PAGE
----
Big Boi stands alone

Taylor Muñoz

A reflection on the talent of Antwan André Patton


As Antwan André Patton set a genre on fire with his groundbreaking work in hip-hop duo Outkast along André 3000, he became universally known as Big Boi, his stage name. In his accomplished post-Outkast career, he also goes by Sir Lucious Left Foot.

These identities all deserve the same respect and accolades.

While Big Boi has led an impressive solo career in the years after Outkast’s last album, 2003’s “Speakerboxxx/The Love Below,” his accomplishments are exhaustively compared to those of André 3000.

The name Big Boi has built for himself outside the shadow of Outkast in the music industry should be allowed to stand apart without any comparison to his counterpart’s.

His 2017 record “Boomiverse” showcased his ability to sample a variety of different subgenres of hip hop — perhaps inspired by his Outkast counterpart, who typically fostered the duo’s exploration — to make one cohesive and successful project.

Experimentation aside, Big Boi has repeatedly proven his rightful place in music with his calculated consistency.

Even in the aftermath of Outkast and the success that came with the project, he is not throwing in the towel just yet.

In an interview with the Atlanta Journal-Constitution, he said in reference to his work with André 3000, “We’ve done everything there is to do in music. We won the highest prize, we sold the most records.”

Even while acknowledging the massive success that Outkast was and still is, Big Boi remains resilient. That, to me, shows that he respects his trade enough to know that he still has room to grow.

On top of this, one of the things I find most compelling about Big Boi is his attachment to his words. In an interview with XL, he said, “Lyricism, it’s all about lyrics, taking pride in your pen and your pad.”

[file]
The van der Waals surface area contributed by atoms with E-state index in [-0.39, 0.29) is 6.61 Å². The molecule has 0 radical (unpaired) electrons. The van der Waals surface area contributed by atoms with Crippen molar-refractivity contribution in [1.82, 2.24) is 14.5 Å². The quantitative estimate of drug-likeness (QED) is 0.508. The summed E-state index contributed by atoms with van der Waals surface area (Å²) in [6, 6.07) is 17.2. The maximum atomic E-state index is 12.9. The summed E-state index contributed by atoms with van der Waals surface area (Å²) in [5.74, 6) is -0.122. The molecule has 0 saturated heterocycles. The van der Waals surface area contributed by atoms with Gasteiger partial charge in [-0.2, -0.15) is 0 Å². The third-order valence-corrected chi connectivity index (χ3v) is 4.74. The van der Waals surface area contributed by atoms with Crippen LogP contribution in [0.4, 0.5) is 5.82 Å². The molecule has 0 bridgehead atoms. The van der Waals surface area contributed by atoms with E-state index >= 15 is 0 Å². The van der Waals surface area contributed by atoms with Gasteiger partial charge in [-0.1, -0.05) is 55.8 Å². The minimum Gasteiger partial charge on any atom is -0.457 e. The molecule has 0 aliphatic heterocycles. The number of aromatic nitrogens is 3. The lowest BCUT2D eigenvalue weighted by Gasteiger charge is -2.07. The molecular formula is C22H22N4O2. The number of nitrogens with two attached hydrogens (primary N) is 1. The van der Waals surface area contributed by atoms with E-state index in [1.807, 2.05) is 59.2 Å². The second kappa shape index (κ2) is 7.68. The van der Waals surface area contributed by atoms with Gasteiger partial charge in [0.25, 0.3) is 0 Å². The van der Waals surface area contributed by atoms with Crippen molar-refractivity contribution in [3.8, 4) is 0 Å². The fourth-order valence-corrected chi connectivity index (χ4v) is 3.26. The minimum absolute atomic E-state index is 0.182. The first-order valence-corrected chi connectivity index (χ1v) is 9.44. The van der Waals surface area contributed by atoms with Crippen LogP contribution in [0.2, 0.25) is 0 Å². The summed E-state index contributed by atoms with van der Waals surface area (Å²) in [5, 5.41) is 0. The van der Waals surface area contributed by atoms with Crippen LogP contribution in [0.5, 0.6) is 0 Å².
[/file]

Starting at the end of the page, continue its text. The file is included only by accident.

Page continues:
While his Outkast counterpart André 3000 was usually one to take the lead on musical experimentation, Big Boi honed his attention in on what he does best: traditional Southern rap.

His flow is always consistent, with lyrics hand-picked to match the theme of the song.

Simply put, Big Boi is a fantastic lyricist.

This past winter, during the typical growing pains that Seattle winters bring, I delved deeper into Outkast’s discography, specifically “Speakerboxxx/The Love Below.”

The double album is comprised of two solo albums made separately by Outkast’s respective members: “Speakerboxxx” belonging to Big Boi, and “The Love Below” to André 3000. The combination of Patton’s Southern hip-hop with André 3000’s experimental jazz and electronic ballads made for one of the most iconic and best-selling hip-hop albums of all time.

My personal discovery of the song “Unhappy,” which, not surprisingly, comes from “Speakerboxxx,” was a game changer for me in such an uncertain and bleak time.

In the song, much like in the rest of “Speakerboxxx,” Big Boi isn’t afraid of getting candid about the struggles of his personal life as well as the world as large.

“Unhappy” touches on family trauma and the hardships of seeing one’s parents drift away from each other, a story I’m very familiar with.

This discovery was pivotal for me to come to fully appreciate Big Boi’s work and the ways in which it stands apart from André’s.

The single “All Night” from “Boomiverse” exploded months after its initial release, when Apple resurrected it for an iPhone X ad in November of 2017. The amount of airplay and critical acclaim it received even months after the record released was a testament of the durability and consistency of his music.

In his October 2018 NPR Tiny Desk Concert, this attitude loomed in his every word.

His performance of a stripped-down rendition of “So Fresh, So Clean,” from Outkast’s 2000 record “Stankonia” served as a reminder to the world he isn’t going anywhere, and he deserves to take up space in hip hop — even almost 20 years later.

Listeners must be sure to not place any constraints on him.

Big Boi is continuously making strides in music, free of any creative constraints as a solo artist.